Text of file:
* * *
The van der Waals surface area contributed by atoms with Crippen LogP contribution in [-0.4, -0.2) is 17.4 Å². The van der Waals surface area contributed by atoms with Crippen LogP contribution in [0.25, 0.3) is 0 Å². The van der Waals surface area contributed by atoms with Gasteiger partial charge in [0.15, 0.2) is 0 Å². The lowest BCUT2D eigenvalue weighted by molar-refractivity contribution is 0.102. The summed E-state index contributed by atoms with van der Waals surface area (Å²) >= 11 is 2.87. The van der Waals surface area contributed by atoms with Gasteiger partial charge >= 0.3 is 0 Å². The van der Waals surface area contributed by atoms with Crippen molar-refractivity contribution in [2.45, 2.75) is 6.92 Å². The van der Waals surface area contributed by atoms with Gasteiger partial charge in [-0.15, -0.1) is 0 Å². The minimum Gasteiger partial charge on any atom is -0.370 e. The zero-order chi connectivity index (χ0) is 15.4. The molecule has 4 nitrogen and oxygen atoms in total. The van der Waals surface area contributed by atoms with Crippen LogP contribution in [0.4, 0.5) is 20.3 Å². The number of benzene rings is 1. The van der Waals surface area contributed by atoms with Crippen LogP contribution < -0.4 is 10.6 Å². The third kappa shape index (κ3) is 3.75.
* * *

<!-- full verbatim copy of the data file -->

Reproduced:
The van der Waals surface area contributed by atoms with Crippen LogP contribution in [-0.4, -0.2) is 17.4 Å². The van der Waals surface area contributed by atoms with Crippen LogP contribution in [0.25, 0.3) is 0 Å². The van der Waals surface area contributed by atoms with Gasteiger partial charge in [0.15, 0.2) is 0 Å². The lowest BCUT2D eigenvalue weighted by molar-refractivity contribution is 0.102. The summed E-state index contributed by atoms with van der Waals surface area (Å²) >= 11 is 2.87. The van der Waals surface area contributed by atoms with Gasteiger partial charge >= 0.3 is 0 Å². The van der Waals surface area contributed by atoms with Crippen molar-refractivity contribution in [2.45, 2.75) is 6.92 Å². The van der Waals surface area contributed by atoms with Gasteiger partial charge in [-0.15, -0.1) is 0 Å². The minimum Gasteiger partial charge on any atom is -0.370 e. The zero-order chi connectivity index (χ0) is 15.4. The molecule has 4 nitrogen and oxygen atoms in total. The van der Waals surface area contributed by atoms with Crippen LogP contribution in [0.4, 0.5) is 20.3 Å². The number of benzene rings is 1. The van der Waals surface area contributed by atoms with Crippen LogP contribution < -0.4 is 10.6 Å². The third kappa shape index (κ3) is 3.75.